The United States fared slightly better. The Presidency was up for grabs in 2016, with no clear favorite, and while neither of the two major-party nominees denied the extent or source of global warming, each considered the problem less of a priority than issues like health care and terrorism. But the standoff with China, coupled with the onset of the "Second Dust Bowl" in the Midwest and the final abandonment of New Orleans after another in a series of massively destructive hurricanes, led to the surprise victory in the November election of a third-party candidate operating under the "Carbon-Free America" banner. In early 2017, Congress began calling in the CEOs of energy companies for what were soon labeled "carbon trials," and the new President -- a person long in the national spotlight, with a reputation as a bit of a technology wonk -- arranged a series of high-level Carbon Crisis Summits with leading technologists, scientists, and environmental activists around the world.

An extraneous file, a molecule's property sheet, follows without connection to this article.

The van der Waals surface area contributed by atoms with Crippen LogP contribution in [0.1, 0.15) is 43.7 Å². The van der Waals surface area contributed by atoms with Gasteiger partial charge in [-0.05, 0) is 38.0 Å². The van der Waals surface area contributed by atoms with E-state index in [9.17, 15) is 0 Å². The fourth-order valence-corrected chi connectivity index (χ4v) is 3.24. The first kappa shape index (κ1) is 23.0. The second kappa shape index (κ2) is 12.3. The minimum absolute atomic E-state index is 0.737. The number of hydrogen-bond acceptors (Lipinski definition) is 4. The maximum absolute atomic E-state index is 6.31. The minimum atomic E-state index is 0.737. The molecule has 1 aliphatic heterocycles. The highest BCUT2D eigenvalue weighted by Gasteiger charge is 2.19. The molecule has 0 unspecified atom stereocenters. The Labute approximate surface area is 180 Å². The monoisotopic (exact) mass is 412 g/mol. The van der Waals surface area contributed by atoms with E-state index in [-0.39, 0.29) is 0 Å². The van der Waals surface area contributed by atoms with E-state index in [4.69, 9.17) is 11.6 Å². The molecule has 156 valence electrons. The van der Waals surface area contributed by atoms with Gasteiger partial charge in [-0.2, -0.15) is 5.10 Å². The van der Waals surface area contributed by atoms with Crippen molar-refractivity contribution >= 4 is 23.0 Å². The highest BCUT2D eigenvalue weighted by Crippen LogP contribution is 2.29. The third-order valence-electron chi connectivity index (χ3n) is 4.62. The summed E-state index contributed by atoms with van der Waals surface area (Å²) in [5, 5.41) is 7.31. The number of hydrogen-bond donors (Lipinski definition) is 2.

It was at the first of these summits, held in October 2017 at the Rocky Mountain Institute in Colorado, that the President revealed that the Pentagon's research arm, DARPA, had been working on molecular manufacturing technologies for more than five years, and would have a functional prototype of an early generation nanofactory by 2019. This stunning announcement had not been cleared through the Defense Department, however, and the Secretary of Defense along with the entire Joint Chiefs of Staff resigned in protest. Pundits and leaders from both major parties excoriated the President for revealing high-level military secrets, some going so far as to warn that terrorists would use molecular fabrication tools in a devastating attack upon the United States.
The President stood his ground, calling upon the leaders he had assembled for his summits to focus on ways to use this "transformative technology" to halt -- and even reverse -- global warming. In public, the President seemed calm and resolute; in interviews after his health-related retirement in 2022, he acknowledged that this was the riskiest decision any President had ever made, and that the dangers of failure were enormous. At the same time, he believed that the speed of the onrushing crisis required widespread, parallel development of potential solutions, and keeping this technology secret would have guaranteed a disastrous outcome.